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With the passing of Agnès Varda and Jean-Luc Godard within the last half-decade and last year, respectively, renewed attention has justifiably returned to the beginnings of the so-called French “Nouvelle Vague” (or “New Wave” in English; “Bossa nova” in Portuguese; “Nūberu bāgu” in Japanese). Whereas their Cléo de 5 à 7 [Cléo from 5 to 7] (1962) and À bout de souffle [Breathless] (1960) are relatively accessible and comparatively well-known (along with many of the other remarkable films associated with the movement) and books such as Richard Brody’s Everything is Cinema illuminate the period in magnificent detail, where does one go to view the humble beginnings which predate these established classics?

Granted, developments against the norm within the film industry were not solely a French phenomenon. Such a “wave” crested throughout the world: Australia, Japan, Iran, Germany (where it was known as Neuer Deutscher Film / New German Cinema), Mexico, Thailand, India, Taiwan, Hong Kong and Czechia (with films from this Eastern European component a particular favourite, admittedly). It wasn’t long before these trends dominated the music business as well, with Neue Deutsche Welle / New German Wave in the late-1970s and the inevitable New Wave of the early-1980s in North America.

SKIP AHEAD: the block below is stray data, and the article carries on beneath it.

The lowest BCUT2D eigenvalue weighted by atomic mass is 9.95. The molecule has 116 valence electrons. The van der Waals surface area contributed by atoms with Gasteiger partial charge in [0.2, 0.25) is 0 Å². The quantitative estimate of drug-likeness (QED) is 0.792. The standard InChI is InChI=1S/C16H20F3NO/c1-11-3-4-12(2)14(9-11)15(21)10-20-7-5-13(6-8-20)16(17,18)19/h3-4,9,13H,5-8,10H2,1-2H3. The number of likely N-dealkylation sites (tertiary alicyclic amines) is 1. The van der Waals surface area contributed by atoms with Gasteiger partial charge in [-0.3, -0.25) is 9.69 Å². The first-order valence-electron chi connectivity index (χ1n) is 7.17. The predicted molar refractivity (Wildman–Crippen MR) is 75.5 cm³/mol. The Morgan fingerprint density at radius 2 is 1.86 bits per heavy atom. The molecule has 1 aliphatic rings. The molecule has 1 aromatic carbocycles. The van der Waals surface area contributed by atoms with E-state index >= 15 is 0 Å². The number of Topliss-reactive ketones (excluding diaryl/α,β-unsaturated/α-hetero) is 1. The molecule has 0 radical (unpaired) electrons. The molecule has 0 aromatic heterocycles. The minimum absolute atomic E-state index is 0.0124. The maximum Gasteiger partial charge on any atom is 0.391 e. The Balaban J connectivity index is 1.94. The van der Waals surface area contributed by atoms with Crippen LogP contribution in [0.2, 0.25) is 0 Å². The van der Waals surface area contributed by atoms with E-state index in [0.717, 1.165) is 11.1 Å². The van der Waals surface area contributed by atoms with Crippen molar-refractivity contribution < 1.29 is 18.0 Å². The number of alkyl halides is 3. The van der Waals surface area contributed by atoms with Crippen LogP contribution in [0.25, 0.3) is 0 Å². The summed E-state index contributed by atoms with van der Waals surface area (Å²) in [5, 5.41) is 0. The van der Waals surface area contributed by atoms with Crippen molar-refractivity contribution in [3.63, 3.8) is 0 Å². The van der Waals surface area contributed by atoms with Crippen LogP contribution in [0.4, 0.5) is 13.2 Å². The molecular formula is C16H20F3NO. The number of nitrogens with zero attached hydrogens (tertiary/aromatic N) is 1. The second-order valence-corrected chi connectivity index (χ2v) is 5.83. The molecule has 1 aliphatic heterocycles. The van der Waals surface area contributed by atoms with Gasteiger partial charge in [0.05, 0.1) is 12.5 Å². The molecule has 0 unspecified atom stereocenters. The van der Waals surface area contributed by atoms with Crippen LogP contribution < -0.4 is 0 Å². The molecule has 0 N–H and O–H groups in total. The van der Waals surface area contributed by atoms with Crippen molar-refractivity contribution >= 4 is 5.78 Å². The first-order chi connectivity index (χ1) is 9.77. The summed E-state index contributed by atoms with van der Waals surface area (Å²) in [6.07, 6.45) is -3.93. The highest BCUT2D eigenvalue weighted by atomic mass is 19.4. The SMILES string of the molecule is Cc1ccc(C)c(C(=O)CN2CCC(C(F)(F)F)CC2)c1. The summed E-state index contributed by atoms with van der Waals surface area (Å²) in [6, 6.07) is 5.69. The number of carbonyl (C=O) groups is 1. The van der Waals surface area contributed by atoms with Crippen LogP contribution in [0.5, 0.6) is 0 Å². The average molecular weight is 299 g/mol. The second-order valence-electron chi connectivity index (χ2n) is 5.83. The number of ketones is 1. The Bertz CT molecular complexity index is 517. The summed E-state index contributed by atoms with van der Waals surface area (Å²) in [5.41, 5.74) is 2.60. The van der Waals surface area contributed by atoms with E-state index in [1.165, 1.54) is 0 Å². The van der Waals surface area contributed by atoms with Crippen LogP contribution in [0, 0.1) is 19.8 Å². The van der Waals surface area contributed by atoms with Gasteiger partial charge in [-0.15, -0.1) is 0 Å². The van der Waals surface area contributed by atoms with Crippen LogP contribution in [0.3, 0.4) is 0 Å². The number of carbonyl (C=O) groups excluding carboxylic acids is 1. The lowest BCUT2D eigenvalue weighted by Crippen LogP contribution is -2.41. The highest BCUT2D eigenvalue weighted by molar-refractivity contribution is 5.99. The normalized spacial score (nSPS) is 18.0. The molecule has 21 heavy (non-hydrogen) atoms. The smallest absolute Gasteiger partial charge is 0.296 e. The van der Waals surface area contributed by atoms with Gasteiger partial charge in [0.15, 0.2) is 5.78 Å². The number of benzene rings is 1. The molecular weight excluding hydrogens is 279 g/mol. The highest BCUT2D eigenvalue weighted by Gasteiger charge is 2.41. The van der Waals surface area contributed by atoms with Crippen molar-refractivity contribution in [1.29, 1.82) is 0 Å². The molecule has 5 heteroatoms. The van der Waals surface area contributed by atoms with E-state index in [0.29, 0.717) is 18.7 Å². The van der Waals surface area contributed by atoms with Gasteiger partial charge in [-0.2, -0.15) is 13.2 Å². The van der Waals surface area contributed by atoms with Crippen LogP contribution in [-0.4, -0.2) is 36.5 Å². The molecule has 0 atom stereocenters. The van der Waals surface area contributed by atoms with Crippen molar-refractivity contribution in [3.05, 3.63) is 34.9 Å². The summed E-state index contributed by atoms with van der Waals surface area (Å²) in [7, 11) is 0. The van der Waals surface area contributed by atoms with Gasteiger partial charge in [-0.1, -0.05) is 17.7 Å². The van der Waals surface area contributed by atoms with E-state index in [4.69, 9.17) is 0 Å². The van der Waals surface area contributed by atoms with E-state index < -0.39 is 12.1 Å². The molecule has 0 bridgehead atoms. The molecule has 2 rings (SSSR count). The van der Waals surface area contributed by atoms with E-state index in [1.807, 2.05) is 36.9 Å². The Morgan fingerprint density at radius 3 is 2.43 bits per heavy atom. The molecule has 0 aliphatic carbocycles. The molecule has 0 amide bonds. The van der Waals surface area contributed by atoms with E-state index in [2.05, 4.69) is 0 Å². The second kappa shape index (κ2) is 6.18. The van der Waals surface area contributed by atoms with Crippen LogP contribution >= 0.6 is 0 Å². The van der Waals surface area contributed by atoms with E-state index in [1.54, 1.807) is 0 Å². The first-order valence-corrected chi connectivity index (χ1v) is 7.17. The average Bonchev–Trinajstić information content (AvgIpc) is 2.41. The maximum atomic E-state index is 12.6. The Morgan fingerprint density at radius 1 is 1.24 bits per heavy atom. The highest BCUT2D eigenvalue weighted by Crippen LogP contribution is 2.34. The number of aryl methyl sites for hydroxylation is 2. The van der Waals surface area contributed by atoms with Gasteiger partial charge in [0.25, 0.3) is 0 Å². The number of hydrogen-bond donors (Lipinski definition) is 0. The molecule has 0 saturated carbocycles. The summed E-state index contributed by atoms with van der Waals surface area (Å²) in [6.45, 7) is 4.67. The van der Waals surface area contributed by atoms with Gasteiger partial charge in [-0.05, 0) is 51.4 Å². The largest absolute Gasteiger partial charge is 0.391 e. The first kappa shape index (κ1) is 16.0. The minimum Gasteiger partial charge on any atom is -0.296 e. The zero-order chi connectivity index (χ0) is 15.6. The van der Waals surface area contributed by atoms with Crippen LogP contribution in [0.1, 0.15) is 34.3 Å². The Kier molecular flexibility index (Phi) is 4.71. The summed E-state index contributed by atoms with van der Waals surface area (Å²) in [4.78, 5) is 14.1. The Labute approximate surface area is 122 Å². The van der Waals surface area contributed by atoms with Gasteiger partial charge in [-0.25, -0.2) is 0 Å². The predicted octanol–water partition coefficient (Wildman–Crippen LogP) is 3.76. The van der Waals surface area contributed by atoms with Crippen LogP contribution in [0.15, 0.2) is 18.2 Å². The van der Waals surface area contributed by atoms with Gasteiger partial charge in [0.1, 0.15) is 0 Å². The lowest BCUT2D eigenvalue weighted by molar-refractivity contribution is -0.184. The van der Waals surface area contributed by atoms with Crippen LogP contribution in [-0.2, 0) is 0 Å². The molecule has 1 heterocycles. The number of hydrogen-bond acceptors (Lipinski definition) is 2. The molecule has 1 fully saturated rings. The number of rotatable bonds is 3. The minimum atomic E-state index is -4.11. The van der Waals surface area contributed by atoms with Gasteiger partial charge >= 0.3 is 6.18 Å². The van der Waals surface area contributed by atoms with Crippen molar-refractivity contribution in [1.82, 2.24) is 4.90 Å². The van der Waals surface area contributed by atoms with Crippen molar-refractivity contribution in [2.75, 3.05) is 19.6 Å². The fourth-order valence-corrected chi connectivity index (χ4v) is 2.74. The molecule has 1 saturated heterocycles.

Availability of these nascent Nouvelle Vague shorts has generally been limited to poor bootlegged transfers on illegitimate or quasi-legitimised streaming sites or, immensely preferable, as extras on a number of Criterion Collection releases (notably Antoine et Colette (1962) in their essential Antoine Doinel set). Icarus Films has thankfully remedied this situation by pulling together a Blu-ray collection of highlights entitled Early Short Films of the French New Wave which, true to its name, includes many formative-efforts from the represented filmmakers while straying into the end of the era with a few lesser-known (yet similarly talented) directors.

If not for the Cinémathèque Française, co-founded by filmmaker Georges Franju and cinéaste Henri Langlois in the mid-1930s, an ideal gathering-place for French film-enthusiasts might not have existed (although, presumably, these assorted individuals would’ve found each other at another of the many Ciné-Clubs in Paris at the time). Furthermore, if a number of these future-filmmakers had not found their critical voices writing for Cahiers du cinema, debating the “tradition de qualité” [“tradition of quality”] which they believed to disregard the need for new pathways in cinematic storytelling, a boilerplate for an alternative might’ve never taken root.